Hands on a Hardbody — Photo: Cameron Whitman



A black student disrupts the status quo at her high school merely by venturing into an area typically occupied by white students, unintentionally provoking an uptick in hate speech, violence, and chaos. Playwright Dominique Morisseau was inspired by the Jena Six, the black teenagers who were reflexively condemned and excessively charged after a 2006 altercation with a white student turned brutal in their Louisiana small-town. Directed by Raymond O. Caldwell, Theater Alliance’s production features choreography by Tiffany Quinn and an 11-person cast including Molly Shayna Cohen, Billie Krishawn, Emmanuel Kyei-Baffour, Deimoni Brewington, Paul Roeckell, and Stephanie Wilson. Blood at the Root is touted as a moving, lyrical, and bold examination of the complexities of race and individual freedoms, as well as the link between justice and identity. To March 24. Anacostia Playhouse, 2020 Shannon Place SE. Tickets are $40 to $50 and half-off during previews. Call 202-241-2539 or visit


A rollicking rumination on opulence, inequity, and teeny-tiny desserts, this 45-minute immersive experience from Third Rail Projects includes exclusive access to the magnificent Paster and Sedgwick-Bond Reading Rooms in the Folger Shakespeare Library. On top of that, as the performance winds its way through massive and ornate spaces, theatergoers are invited to savor bite-sized delights designed by local pâtissiers. Presented in conjunction with the Folger’s current exhibition First Chefs (see separate entry under Arts & Exhibits). To March 24. 201 East Capitol St. SE. Tickets are $40 to $60. Call 202-544-7077 or visit


A Pulitzer Prize-winning modern dramedy from Donald Margulies challenging everyday presumptions about the people we think we know is brought to life at Baltimore’s Everyman Theatre in a 20th-anniversary production helmed by founding artistic director Vincent M. Lancisi. In the deliciously funny, sharply observed Dinner with Friends, two couples find themselves grappling with questions of loyalty, individuality, and commitment over dinner as one wife drops the bomb that her husband wants out of their 12-year marriage. The four-person cast features Megan Anderson, Danny Gavigan, Beth Hylton and M. Scott McLean. Now to April 7. Everyman Theatre, 315 West Fayette St. Baltimore. Tickets are $43 to $65. Call 410-752-2208 or visit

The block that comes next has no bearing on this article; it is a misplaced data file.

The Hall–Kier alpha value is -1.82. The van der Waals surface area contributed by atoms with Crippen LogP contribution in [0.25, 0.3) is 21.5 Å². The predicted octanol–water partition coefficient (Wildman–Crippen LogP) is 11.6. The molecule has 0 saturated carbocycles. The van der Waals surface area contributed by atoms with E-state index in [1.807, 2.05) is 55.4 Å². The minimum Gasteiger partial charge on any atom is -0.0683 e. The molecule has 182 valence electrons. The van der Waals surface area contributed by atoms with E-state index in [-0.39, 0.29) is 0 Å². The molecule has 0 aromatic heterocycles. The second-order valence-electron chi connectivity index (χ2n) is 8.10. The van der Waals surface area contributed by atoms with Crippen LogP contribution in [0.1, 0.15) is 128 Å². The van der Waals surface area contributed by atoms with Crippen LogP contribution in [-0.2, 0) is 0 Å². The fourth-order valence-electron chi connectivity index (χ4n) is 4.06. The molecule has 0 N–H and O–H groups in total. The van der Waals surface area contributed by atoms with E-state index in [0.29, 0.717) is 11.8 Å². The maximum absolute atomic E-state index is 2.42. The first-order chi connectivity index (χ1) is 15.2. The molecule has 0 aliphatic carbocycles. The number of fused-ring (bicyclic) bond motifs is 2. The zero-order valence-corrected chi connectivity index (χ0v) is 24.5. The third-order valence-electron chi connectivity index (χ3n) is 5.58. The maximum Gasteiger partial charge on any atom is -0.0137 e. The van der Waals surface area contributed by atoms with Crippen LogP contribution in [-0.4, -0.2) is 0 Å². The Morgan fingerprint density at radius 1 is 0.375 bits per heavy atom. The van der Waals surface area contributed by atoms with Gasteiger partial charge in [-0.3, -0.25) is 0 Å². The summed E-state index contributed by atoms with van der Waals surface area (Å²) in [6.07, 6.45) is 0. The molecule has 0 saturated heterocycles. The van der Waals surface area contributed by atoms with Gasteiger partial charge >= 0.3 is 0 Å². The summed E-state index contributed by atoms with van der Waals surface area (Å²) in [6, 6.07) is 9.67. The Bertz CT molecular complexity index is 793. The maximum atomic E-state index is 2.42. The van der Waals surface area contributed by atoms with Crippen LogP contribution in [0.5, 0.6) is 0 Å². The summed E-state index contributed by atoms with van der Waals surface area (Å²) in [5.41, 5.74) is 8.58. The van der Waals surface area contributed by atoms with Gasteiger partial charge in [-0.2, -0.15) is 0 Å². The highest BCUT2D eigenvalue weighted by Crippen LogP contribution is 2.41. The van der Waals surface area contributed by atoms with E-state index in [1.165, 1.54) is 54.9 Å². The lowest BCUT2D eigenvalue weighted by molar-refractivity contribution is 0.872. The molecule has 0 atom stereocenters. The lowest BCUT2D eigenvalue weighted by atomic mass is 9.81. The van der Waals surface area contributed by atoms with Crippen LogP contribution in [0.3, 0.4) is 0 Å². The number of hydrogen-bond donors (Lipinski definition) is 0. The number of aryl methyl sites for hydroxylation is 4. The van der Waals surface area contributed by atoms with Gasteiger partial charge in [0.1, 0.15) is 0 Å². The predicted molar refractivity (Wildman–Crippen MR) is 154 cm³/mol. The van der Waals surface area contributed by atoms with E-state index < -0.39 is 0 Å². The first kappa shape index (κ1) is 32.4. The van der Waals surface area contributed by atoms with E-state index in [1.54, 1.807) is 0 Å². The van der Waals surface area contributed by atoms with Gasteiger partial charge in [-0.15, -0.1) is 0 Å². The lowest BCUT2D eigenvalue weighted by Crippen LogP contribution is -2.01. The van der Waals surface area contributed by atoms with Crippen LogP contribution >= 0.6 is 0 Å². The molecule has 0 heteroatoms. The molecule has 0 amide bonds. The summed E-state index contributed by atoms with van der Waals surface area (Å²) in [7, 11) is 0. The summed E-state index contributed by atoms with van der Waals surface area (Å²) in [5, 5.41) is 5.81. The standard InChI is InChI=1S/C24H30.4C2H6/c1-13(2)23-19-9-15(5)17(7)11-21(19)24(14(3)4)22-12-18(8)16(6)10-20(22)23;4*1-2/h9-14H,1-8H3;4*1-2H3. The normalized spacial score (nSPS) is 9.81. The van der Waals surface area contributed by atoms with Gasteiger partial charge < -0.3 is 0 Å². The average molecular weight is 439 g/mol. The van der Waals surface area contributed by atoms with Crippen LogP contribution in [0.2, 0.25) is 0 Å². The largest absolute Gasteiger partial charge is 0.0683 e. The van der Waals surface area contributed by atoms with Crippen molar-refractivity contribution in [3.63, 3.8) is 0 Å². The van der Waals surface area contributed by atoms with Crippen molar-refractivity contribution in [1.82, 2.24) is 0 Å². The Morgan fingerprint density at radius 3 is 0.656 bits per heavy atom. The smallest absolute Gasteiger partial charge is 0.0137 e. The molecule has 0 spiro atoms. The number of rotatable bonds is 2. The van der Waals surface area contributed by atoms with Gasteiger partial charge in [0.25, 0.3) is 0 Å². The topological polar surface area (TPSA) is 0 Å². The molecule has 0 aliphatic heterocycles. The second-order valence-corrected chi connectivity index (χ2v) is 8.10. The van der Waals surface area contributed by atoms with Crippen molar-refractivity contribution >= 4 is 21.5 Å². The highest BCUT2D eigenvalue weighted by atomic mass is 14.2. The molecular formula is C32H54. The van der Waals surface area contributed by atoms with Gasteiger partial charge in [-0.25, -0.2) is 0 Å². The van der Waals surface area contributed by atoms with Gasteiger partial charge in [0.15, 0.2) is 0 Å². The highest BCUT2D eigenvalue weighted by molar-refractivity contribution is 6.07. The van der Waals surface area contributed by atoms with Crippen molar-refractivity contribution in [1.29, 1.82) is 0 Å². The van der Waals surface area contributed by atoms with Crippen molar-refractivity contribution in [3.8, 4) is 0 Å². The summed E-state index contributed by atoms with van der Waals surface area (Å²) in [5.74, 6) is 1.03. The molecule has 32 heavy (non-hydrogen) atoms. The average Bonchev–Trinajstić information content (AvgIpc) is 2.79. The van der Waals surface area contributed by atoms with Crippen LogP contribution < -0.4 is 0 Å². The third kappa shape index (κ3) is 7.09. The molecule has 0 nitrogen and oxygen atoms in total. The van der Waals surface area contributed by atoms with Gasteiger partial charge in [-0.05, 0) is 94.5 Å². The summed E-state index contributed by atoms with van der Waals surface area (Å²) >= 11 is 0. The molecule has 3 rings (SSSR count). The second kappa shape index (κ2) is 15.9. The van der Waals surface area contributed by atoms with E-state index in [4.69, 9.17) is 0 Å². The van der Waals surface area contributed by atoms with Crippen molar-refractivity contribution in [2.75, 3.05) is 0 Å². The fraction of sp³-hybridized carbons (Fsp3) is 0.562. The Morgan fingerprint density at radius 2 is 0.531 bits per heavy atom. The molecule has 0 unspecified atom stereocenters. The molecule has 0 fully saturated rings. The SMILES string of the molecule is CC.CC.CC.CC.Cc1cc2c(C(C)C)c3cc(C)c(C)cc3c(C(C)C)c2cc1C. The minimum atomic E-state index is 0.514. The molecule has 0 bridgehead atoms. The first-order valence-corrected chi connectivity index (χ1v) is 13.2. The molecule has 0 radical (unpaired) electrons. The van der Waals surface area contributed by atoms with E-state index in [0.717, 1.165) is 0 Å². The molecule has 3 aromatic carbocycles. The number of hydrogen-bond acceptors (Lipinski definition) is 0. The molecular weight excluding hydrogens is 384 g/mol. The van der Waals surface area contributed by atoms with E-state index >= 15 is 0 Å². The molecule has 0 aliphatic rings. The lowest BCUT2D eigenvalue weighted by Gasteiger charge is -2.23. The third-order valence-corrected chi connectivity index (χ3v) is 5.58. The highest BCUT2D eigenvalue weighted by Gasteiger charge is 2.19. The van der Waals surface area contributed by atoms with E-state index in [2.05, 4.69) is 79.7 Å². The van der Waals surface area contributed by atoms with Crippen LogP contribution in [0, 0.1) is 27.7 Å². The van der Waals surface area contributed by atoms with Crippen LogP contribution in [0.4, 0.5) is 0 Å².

Keegan Theatre presents the regional premiere of a recent Broadway show featuring music written by Phish’s Trey Anastasio and lyricist Amanda Green (Bring It On: The Musical), with a book by Doug Wright. Based on a real-life competition, captured in a 1997 documentary of the same name, Hands on a Hardbody focuses on ten Texans struggling to keep at least one hand on a brand-new truck in order to win it. Elena Velasco and Mark A. Rhea direct the Keegan production featuring a large, 19-member ensemble, with Jake Null directing an eight-piece pit orchestra. Now to April 6. Keegan Theatre, 1742 Church St. NW. Tickets are $52 to $62. Call 202-265-3767 or visit


A few months after its debut at Arena Stage, Baltimore Center Stage offers another chance to see the latest work by Paula Vogel, which tells the story of a group of artists who risked their careers to perform Sholem Asch’s God of Vengeance on Broadway in 1923. The work was deemed “indecent” for tackling taboo themes of censorship, immigration, and anti-Semitism — but especially for depicting romance blooming between two women. Eric Rosen directs a cast that includes Ben Cherry, Susan Lynskey, John Milosich, and Max Wolkowitz. To March 31. 700 North Calvert St., Baltimore. Tickets are $20 to $74. Call 410-332-0033 or visit